We immediately got to work perfecting our makeup in Eve’s tent, our outfits looked hotter than the air temperature inside said tent. We all strutted, united, to the main stage to revel in the glory of Kings of Leon and The Vaccines. It was great. I get goosebumps thinking about the feeling of being part of a crowd that was that large and that rowdy.
Saturday 10am: I woke up with an horrendous hangover. I had makeup the consistency of icing caked to my face, I was spotty, I stank, and last night’s clothes were ruined, I felt ruined. So, on that very Saturday, I decided to ditch the makeup and I pledged to wear for comfort. Changing my clothes would not save me from my hangover, but it would save me from exerting a very large amount of energy unnecessarily. I looked ace in my charity shop-bought yellow culottes, my stain-splattered vintage sweatshirt, my waterproofs, my ex’s Depop-bought bucket hat and my broken walking boots. I remained in this state for the entirety of the weekend. I was comfy, only slightly sweaty, and not in constant fear of ruining my clothes or caring what I looked like.
Fast forward to 2021, I am 19, and (thanks to COVID-19) haven’t attended a festival since. My friend Ellen was asking me for advice about what she should wear to Parklife this year. This topic had entered my mind earlier that day too, as I had just successfully signed up to volunteer for three festivals this year (ooo get you). I thought long and hard about what advice I would give her, so here goes all:
1. Wear something very old
Yep, don’t you dare buy anything new for this festival season. The fast fashion industry does not need your money. Wear something vintage, wear your Dad’s old DIY fleece, hit up your local charity shop- it needs your money this year. Think about the environment too, send out a sustainable message.
Plus, rolling around in a muddy field will definitely ruin your clothes. Trust me, you’ll look 10 times cooler in something second hand than in something from Primark.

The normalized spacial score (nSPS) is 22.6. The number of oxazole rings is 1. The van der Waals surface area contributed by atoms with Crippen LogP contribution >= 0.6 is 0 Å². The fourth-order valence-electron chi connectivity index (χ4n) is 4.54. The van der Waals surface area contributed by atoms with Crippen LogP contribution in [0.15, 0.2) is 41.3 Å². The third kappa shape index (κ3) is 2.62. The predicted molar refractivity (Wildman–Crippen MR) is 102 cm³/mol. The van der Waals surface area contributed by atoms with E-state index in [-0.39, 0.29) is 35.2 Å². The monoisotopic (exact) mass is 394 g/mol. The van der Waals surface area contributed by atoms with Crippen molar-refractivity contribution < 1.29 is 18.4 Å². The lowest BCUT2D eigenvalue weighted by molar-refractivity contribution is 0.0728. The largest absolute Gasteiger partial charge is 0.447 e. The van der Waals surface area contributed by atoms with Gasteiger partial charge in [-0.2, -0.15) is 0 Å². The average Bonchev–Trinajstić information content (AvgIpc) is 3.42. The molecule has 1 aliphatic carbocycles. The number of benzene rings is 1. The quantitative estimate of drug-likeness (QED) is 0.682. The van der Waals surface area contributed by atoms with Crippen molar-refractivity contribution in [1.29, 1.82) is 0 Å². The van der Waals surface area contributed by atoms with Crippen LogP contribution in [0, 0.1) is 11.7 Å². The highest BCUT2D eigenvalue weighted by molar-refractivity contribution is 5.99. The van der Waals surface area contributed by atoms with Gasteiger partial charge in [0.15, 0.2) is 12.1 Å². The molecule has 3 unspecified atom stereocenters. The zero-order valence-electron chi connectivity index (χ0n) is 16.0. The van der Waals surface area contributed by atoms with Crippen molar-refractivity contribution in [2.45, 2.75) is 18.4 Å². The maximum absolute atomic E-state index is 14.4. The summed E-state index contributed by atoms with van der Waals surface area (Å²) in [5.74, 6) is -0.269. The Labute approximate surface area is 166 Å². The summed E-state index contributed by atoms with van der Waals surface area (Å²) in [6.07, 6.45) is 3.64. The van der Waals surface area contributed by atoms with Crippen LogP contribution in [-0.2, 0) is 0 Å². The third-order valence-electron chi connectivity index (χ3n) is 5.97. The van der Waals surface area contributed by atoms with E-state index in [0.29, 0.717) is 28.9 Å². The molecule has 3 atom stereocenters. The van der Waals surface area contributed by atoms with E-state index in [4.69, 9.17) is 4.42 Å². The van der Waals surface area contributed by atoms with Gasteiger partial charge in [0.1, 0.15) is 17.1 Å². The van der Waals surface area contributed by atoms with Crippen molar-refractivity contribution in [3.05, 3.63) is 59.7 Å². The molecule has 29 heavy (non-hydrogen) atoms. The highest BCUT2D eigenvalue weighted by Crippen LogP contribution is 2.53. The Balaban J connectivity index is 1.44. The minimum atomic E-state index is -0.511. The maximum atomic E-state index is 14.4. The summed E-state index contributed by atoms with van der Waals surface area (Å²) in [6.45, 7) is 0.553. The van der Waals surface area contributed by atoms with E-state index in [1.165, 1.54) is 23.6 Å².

2. Wear something cool e.g. cotton
Stick to natural, cool, fibres. Don’t you dare wear a mesh top- I’ve done that so you don’t have to. Avoid sweat patches by boycotting grey. Never wear jeans to a festival.
3. Think small
Just because you have a DofE appropriate bag, it doesn’t mean that you have to fill it. Pack for survival and fun. All you will need: some food, some underwear, perhaps a change of top, a water bottle, a sleeping bag, a tent, (you get the picture). Remember you have to carry your bag home with you. YOU DO NOT NEED TO BRING HALF YOUR WARDROBE.
4. Wear the comfiest, oldest, and the most disgusting boots you own
Footwear is key, you should give a damn about your feet. I wore my four-year-old walking boots to Leeds Fest and they were dreamy. Don’t buy new footwear for the occasion, they will rub. Wear the comfiest pair of shoes you own. Your step count will exceed 30,000 and you will get blisters.
5. Don’t give a f****
Don’t be a festival clone. People do not attend festivals to scrutinise your fashion sense. People go to festivals to get squiffy with their mates, listen to some banging tunes and escape reality. But what about the photos? No one remembers to take photographs anyway. Allow yourself to feel complete freedom. Don’t get caught up in superficial rubbish- you’re much better than that. My honest advice is to just be human for the weekend. Don’t give a flying f***.